A worker in Amazon’s Staten Island warehouse has tested positive for the coronavirus, according to an employee at the facility.

The positive test was shared among a small group of supervisors at a meeting late Tuesday morning —  all while the facility has remained open for business as usual, Chris Smalls, a worried management assistant at the facility, told The Post.

“They don’t have people’s best interests in mind. It’s irresponsible and inhumane to have us keep working there,” Smalls said. “We’re going to be a second wave [of the outbreak]. I understand we’re essential to our communities, but we’re not helping out the community if we’re carrying the virus.”

“It can definitely travel to drivers and other people down the line. If the sort centers are infected, then, yeah, you got a problem and it can go to customers. It’s a domino effect.”

“We are supporting the individual who is recovering. We are following all guidelines from local officials and are taking extreme measures to ensure the safety of employees at our site,” Amazon said in a statement confirming the positive test.

The infected employee was last at work on March 11 and is currently quarantined after receiving medical care, according to the e-commerce giant.

The company did not address why the facility remained open — or detail any additional cleaning procedures — but said it has advised any workers who were in close contact with the employee to stay home and self-quarantine for 14 days.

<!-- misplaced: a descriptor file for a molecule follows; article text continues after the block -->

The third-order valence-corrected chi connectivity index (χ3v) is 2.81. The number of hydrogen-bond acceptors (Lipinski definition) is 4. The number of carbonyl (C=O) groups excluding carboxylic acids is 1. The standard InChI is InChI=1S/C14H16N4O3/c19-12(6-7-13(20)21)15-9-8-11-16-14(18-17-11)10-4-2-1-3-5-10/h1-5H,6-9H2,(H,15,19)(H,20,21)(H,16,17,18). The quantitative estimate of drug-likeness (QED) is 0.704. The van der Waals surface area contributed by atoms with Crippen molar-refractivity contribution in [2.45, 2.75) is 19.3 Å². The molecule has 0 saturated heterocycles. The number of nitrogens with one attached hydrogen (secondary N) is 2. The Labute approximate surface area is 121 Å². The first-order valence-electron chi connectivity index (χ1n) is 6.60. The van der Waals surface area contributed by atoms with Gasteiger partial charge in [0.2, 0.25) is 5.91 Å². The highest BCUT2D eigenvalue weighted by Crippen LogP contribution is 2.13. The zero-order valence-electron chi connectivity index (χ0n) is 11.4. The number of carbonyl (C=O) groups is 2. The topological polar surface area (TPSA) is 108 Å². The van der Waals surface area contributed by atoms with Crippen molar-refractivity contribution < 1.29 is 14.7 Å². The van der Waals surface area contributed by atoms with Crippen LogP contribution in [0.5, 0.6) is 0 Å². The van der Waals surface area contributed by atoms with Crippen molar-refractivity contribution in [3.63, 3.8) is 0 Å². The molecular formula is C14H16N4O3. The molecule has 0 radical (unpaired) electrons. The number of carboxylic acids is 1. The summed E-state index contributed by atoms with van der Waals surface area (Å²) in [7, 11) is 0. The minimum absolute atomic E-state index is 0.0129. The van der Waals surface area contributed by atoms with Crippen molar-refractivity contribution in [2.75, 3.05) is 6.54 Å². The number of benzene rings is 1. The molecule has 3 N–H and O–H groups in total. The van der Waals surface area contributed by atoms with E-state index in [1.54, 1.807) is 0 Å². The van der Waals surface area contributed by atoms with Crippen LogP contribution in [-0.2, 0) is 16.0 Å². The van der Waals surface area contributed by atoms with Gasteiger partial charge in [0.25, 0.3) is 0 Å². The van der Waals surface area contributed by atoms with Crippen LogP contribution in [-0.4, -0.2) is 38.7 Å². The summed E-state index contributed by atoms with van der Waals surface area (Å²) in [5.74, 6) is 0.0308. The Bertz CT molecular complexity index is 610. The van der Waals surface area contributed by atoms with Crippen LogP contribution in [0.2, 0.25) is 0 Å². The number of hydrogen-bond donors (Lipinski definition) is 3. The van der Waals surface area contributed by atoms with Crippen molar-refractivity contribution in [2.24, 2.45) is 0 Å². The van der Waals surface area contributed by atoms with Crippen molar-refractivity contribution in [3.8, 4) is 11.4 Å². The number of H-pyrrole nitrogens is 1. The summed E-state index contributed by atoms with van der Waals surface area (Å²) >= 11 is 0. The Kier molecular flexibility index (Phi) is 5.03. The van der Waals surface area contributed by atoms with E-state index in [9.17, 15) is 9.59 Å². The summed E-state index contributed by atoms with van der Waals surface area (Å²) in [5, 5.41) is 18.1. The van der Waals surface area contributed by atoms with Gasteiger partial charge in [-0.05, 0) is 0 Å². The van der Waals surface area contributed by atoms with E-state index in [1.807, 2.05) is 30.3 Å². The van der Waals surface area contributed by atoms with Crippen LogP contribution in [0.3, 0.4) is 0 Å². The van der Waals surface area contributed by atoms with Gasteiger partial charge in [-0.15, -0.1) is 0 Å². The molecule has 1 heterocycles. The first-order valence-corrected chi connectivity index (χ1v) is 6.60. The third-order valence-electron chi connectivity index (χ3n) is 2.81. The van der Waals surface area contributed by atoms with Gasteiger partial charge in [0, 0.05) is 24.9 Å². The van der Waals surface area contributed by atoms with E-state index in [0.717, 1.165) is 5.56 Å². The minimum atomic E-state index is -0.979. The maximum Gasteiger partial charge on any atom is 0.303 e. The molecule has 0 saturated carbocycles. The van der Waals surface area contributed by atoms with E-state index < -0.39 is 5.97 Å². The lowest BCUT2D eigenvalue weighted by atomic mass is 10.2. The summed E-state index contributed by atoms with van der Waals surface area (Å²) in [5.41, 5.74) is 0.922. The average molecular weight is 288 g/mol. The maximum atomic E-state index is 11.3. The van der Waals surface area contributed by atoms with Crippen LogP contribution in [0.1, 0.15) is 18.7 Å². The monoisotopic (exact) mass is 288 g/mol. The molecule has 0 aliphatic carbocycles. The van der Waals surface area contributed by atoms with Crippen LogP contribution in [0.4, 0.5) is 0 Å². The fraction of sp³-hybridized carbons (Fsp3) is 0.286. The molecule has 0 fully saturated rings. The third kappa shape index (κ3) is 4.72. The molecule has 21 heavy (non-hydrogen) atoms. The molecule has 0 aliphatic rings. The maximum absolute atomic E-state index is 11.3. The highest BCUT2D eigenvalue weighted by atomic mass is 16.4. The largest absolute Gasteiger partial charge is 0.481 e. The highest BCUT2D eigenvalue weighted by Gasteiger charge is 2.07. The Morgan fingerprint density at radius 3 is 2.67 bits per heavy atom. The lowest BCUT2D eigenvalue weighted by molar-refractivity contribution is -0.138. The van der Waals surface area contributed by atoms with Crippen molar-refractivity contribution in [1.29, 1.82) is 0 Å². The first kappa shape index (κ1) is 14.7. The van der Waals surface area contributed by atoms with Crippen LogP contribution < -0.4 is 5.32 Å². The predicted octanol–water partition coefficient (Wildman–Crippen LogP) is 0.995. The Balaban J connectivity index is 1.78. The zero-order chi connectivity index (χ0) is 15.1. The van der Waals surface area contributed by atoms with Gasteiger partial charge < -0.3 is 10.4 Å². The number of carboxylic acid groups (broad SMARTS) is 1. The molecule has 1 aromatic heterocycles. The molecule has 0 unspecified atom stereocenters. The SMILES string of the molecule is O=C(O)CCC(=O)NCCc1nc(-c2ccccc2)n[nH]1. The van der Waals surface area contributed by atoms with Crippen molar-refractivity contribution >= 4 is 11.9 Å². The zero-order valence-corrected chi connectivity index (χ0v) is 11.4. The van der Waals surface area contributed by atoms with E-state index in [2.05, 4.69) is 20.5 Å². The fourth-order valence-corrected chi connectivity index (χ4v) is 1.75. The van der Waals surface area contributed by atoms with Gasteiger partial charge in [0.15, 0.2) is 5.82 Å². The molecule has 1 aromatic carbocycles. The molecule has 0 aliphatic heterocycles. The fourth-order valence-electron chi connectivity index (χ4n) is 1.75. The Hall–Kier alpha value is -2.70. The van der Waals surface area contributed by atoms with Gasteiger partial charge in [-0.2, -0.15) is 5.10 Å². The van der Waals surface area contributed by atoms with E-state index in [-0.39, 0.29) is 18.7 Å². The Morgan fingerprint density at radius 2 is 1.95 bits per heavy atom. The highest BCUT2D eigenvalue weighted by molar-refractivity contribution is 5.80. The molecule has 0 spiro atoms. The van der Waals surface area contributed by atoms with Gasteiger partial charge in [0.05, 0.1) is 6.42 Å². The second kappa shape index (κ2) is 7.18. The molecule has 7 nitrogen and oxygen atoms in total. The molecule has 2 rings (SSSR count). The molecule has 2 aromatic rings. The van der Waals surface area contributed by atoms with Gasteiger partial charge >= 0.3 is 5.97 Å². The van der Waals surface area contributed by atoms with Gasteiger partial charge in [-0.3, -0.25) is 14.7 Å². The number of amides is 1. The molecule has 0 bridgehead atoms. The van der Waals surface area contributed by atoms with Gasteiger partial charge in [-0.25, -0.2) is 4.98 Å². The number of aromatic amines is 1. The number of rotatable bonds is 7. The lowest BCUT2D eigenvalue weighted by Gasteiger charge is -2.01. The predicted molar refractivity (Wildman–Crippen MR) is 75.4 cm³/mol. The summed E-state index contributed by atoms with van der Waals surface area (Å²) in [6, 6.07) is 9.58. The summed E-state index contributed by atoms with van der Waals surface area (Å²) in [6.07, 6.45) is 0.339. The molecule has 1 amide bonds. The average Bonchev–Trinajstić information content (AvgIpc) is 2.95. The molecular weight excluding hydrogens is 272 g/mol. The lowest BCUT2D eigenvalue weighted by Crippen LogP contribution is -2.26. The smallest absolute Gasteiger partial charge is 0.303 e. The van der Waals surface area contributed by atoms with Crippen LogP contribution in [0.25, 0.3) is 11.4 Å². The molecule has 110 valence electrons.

The infected worker hadn’t been at the fulfillment center in about a week, Smalls said — but at a facility with more than 2,500 full-time employees, Smalls feared that an impending outbreak is inevitable.

Workers come in close contact with each other as part of the nature of the shipping work and frequently eat next to one another in a shared cafeteria, he said.

When an Amazon employee tested positive for the virus at the company’s warehouse in Queens, Amazon told The Atlantic that the site had been cleaned daily and was temporarily shut down for “additional sanitation.”

Smalls said it was unclear why similar procedures weren’t taken on Staten Island, other than pressure to meet production targets. He told The Post he would be rallying against unsafe work conditions outside the warehouse in Bloomfield on Wednesday morning.

The company on March 11 announced that all employees either diagnosed with the coronavirus or who self-quarantine due to possible exposure will receive two weeks’ paid time off during the global pandemic.